Last week I shared some rambling thoughts about what I might preach about during Lent this year. After giving it a bit of thought I have pretty much abandoned those ideas.
This is mostly because of the great reactions that I got to my sermon last week. I preached about forgiveness and, as I explored the theme, I found myself digging deep into the Old Testament notions and practice of sacrifice. I realize how essential it is to understand where these kinds of concepts, like forgiveness, came from in the first place.
The fact of the matter is that when the early church tried to understand what the life and, especially, what the death of Jesus really meant, the first place they looked was to Old Testament practices and concepts. Jesus, in their reflections, became the sacrificial lamb, the scapegoat, the passover lamb and much more. How can we possibly think that we will be able to realize the true significance of what Jesus accomplished on the cross if we have misconceptions about the central concepts of ancient religion that the Christian understanding was based on.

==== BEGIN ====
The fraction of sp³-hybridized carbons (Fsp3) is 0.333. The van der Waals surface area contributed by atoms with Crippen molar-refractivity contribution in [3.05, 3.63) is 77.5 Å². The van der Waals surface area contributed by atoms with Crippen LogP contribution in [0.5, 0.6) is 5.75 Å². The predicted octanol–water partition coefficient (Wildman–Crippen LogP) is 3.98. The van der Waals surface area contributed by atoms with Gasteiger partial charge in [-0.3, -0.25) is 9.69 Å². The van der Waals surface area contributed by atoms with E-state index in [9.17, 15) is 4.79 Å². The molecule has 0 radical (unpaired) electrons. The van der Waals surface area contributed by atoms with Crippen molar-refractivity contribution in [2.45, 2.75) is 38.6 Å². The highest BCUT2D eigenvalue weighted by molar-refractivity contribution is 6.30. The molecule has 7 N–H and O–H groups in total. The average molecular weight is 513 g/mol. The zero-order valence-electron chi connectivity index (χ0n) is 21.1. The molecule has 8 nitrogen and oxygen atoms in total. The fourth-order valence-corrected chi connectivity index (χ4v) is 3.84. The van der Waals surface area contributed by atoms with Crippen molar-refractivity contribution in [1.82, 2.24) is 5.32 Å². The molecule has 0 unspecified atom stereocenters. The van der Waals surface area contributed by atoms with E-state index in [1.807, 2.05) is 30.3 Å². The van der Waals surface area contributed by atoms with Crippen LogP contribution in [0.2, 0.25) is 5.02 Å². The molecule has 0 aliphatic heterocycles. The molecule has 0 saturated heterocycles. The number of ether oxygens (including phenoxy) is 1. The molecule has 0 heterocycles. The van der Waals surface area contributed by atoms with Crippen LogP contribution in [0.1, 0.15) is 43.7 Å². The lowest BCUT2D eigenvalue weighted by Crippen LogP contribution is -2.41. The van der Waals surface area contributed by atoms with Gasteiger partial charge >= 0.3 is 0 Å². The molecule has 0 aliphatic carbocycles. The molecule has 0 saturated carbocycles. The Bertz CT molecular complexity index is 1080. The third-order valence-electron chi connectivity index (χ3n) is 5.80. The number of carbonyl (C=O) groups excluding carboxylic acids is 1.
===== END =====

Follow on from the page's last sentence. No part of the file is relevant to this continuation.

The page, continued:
The early Christians could assume that their members knew what a sacrifice looked like, what it smelled like and even what it tasted like. That is no longer the case. So we’re going to go back and take a crash course on these Old Testament practices. I hope you find it enlightening.
And, don’t worry, I’m not planning to build an altar and bring in a fatted calf…
… but not that you mention it….